4 Common Myths About Reproductive Health

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When it comes to reproductive health, there is a multitude of common myths about reproductive health out there.

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You might have read you can get an STI from a toilet seat somewhere online, or your friend might have told you that the birth control pill makes you gain weight.

With the lack of proper sexual education lessons at schools and the wealth of inaccurate information on the internet, it’s no surprise that many people have these misconceptions.

Let’s bust some of the most common myths about reproductive health, so you can separate the fact from the fiction.

Men Ejaculate the Same Amount Every Time

Men don’t release the same amount of semen or sperm every time they ejaculate. Seminal volume and sperm production fluctuate day-to-day, and it also gradually changes over the course of their lifetime.

Generally, males produce the most sperm in their thirties, after which the number of sperm decreases due to natural reductions in hormones.

Variations in the ejaculate are largely dependent on several factors, including diet, lifestyle, weight, and smoking status. Additional factors that can affect the seminal volume and the number of sperm include fluctuations in hormone levels and weakened pelvic muscles.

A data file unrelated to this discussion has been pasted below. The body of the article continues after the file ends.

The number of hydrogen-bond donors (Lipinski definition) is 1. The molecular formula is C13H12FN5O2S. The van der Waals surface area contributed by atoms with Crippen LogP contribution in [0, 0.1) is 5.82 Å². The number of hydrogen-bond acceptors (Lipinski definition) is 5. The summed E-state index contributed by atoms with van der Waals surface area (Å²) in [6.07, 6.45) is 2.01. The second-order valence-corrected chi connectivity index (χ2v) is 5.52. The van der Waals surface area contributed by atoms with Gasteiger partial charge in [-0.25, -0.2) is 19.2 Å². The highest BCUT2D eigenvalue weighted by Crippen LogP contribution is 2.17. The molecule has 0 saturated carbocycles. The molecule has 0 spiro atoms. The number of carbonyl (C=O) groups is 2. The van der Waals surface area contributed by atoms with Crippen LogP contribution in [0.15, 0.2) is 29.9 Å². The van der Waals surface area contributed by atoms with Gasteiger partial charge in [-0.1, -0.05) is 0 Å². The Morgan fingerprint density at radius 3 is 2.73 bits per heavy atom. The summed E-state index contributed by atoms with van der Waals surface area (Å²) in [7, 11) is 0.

To help boost seminal volume and enhance organism intensity, products like Semenax can be extremely effective.


You Can’t Get Pregnant On Your Period

Although the odds of a woman getting pregnant while on their period are extremely low, it is still possible.

Women’s ovulation cycles vary. They’re not all 28 days long, and not every woman ovulates on day 14. This means that it’s difficult to predict exactly when in the month the eggs will be released.

Many women take bleeding as a sign of the start of their period, but small amounts of blood can be lost during ovulation. Having unprotected sex at this time could, therefore, result in a pregnancy.

Another consideration is that sperm can live in a woman’s body for up to five days, meaning it can remain alive before, during, and after a period. This means that it is technically possible for the egg to be fertilized around the time of menstruation.


Douching is the Best Way to Clean Your Vagina

The vagina has a self-cleaning mechanism. It naturally produces mucus and discharge that flushes out unwanted bacteria. Douching can disrupt this process, leading to changes in the pH balance of the vagina. In turn, this can cause vaginal or urethral infections.

Instead of douching, the outside of the vaginal area should be washed with warm water and unscented soaps. If possible, scented tampons and pads should be avoided as well.


Pulling Out is an Effective Method of Birth Control

Pulling out, also known as the withdrawal method, means the penis is taken out of the vagina just before ejaculation. Despite what many people think, this does not prevent pregnancies or transmission of STDs.

The penis can pre-cum before full ejaculation, and this pre-cum contains sperm. If the man, therefore, pulls out after releasing pre-cum, there is the potential for a pregnancy to occur.

Using condoms and/or birth control are much more effective methods of birth control.

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